As a melting pot of indigenous ingredients and multicultural influences, does Australia have its own unique cuisine?
O Tama Carey

30 Sep 2016 - 1:18 PM  UPDATED 30 Oct 2017 - 1:11 PM

When I come to choosing a holiday destination a deciding factor is often, ‘what will I eat there?’

I don’t believe I’m alone in this sentiment – Pushpesh Pant, an Indian food historian, is said to echo this belief about food fussiness as “...irrefutable evidence that one is serious about food”. I do wonder, though, how this works when someone on the other side of the world chooses Australia. The threads that make a cuisine are tradition, time, ingredients and outside influences, and for us these haven’t combined in a gentle or linear way. What we have is a melting pot of displaced indigenous people, a migrant population, relatively unknown native ingredients and influences from everywhere. How do we balance all of this and still have a unique Australian cuisine?

Geographically we are a land that covers many climes with places where it snows, endless drought-ridden deserts and gentle in-betweens. We have hardy natives, strong-flavoured and tasting of toughness and fight; we grow tropical foods in ridiculous abundance; and some places are perfect for ingredients with European sensibilities.

Historically, influences and the exchange of ideas and ingredients from place to place took hundreds of years, but now food fads travel the world lightning fast and food – or its image at least – can be shared in an instant. Overlooking regionality becomes a casuality in the desire to follow trends. Food then becomes “a mishmash of influences generally labeled ‘Contemporary’ in self-defence” as critic Terry Durack said in a review of a Sydney restaurant earlier this year. This is a modern phenomenon, worldwide cuisine suffering from sameness. Is Australia a land of contemporary food lacking a backbone of tradition?

Inspired by yum cha, these ‘mod oz’ crepes combine a sour note from India with a sweet finish from Sri Lanka and a sprinkling of Aussie macadamias.


Exploring the idea of terroir is an excellent way to counteract this homogenous feel and to carve a modern identity. Copenhagen’s Noma, winner of copious ‘world’s best’ restaurant awards, has done this to great acclaim in its homeland. These ideals were transplanted to Sydney, where the whole restaurant relocated for a pop-up with a menu focusing on our native ingredients. As blogger Lee Tran Lam from The Unbearable Lightness of Being Hungry blog wrote, “… each serving is a chance to zoom out and see Australia in a new light.” René Redzepi was certainly not the first modern chef to highlight our native ingredients but he did so with the most fanfare. And it was truly amazing: the of wattleseed porridge tasted, to me, like a day spent walking through a temperate forest after rain. It tasted like the essence of Australia.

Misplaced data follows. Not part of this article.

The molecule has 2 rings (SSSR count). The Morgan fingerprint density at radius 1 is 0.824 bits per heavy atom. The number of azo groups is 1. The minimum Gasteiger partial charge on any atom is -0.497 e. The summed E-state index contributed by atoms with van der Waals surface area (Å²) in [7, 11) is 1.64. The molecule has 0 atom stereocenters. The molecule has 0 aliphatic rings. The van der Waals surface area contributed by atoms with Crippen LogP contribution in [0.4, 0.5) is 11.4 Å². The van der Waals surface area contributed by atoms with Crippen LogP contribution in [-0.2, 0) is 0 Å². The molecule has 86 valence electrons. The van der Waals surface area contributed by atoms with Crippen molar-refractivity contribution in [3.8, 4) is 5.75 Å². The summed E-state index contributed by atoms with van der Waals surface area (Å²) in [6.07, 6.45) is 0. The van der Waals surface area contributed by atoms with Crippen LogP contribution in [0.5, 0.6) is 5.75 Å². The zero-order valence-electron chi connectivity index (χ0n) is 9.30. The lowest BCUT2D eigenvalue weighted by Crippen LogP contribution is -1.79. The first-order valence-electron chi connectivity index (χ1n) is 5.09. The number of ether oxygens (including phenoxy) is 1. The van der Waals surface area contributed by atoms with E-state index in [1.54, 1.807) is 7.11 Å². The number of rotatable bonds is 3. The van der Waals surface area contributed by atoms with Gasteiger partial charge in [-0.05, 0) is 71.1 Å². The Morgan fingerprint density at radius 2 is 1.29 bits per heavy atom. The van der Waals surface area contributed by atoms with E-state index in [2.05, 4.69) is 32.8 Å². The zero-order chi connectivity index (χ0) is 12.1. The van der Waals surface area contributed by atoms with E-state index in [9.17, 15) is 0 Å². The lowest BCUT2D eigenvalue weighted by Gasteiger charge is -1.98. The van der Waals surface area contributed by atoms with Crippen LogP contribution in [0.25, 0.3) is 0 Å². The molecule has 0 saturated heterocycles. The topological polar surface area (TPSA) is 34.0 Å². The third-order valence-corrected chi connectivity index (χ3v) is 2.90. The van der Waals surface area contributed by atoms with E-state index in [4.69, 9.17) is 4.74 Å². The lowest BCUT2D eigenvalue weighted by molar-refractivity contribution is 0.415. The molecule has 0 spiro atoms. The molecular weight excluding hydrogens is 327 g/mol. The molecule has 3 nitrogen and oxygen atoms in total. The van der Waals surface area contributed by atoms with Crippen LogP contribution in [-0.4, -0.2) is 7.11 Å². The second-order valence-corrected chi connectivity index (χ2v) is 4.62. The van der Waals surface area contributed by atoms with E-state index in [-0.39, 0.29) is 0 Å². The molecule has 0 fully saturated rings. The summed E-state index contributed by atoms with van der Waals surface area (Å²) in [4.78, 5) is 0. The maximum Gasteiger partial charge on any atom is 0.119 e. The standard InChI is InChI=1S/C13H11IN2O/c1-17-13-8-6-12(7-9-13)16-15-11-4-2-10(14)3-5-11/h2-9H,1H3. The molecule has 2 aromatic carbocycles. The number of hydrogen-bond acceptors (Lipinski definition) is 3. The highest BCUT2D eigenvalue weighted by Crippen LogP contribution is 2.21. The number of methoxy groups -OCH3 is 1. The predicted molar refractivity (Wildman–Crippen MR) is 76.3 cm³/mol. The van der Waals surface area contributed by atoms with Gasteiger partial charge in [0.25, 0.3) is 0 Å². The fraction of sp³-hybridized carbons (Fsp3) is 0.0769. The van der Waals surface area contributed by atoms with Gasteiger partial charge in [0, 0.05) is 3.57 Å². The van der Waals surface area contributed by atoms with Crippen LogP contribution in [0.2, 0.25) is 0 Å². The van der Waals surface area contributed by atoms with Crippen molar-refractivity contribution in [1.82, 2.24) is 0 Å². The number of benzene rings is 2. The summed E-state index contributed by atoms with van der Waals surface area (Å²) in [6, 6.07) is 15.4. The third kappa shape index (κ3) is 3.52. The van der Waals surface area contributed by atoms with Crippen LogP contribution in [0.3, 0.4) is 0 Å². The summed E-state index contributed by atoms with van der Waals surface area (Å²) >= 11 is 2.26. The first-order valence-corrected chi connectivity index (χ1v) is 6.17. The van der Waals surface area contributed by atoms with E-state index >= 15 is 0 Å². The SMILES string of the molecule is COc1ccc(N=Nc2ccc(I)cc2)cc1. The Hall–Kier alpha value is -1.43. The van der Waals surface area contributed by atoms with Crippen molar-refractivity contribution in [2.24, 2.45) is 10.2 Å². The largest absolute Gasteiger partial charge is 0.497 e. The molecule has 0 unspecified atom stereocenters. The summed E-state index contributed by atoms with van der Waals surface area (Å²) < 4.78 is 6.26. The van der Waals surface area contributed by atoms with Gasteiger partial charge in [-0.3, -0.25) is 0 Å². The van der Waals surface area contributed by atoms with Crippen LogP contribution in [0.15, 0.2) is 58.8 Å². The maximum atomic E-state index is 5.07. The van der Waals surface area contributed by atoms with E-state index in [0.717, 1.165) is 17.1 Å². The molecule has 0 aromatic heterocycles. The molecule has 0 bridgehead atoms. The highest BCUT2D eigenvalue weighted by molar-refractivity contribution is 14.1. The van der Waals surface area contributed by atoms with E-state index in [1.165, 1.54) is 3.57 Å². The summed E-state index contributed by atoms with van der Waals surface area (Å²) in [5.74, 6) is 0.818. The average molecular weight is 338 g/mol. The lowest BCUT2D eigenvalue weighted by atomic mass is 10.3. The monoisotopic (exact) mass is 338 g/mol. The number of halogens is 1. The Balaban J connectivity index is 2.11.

The long-held food traditions of our land are largely unknown or misconstrued, having historically been swept aside through racism, or simply lack of access to information.

Indigenous author Bruce Pascoe writes that the concept of Aboriginal people as hunters and gatherers is a very narrow view. He shows evidence of a land that had a “successful agricultural economy” a place where a lost and hungry explorer was offered “roast duck and cake” as sustenance, the cake made from milled native grains. Yet native ingredients and how they were used isn’t, for most of us, part of our learning.

Blending European techniques and Asian flavours is an integral part of our food and was an idea pioneered in the early ’80s by chefs Phillip Searle and Cheong Liew. Also influential were Stephanie Alexander and Maggie Beer, who both continue to create food outside of trends. All of these people somehow unquestionably produce Australian food.

When I cook, I draw on my French training, the balance of flavours that I learnt from cooking Chinese, my love of Italian food and my Sri Lankan background. This melding of ties is a well-established skill in Australia and I think having an ease with our native ingredients is the final missing link. They need to become part of our vernacular in a meaningful way. There will still be stumbling – “Finger limes on top of French food doesn’t make it Australian,” said one restaurateur and chef to me – but I think we are getting closer. It’s an exciting time as we learn to seamlessly weave these elements to become a strong rope to anchor our food identity. We are still a work in progress but we are well on our way to having a uniquely Australian cuisine.

Fusion confusion
Comment: No fusion please, we’re Australian
Australia’s contemporary foodscape is awash with international influences, but don't go using ‘fusion’ to describe it. Destination Flavour host Adam Liaw ponders why the F-word has fallen out of favour and whether Aussie cuisine has finally come into its own.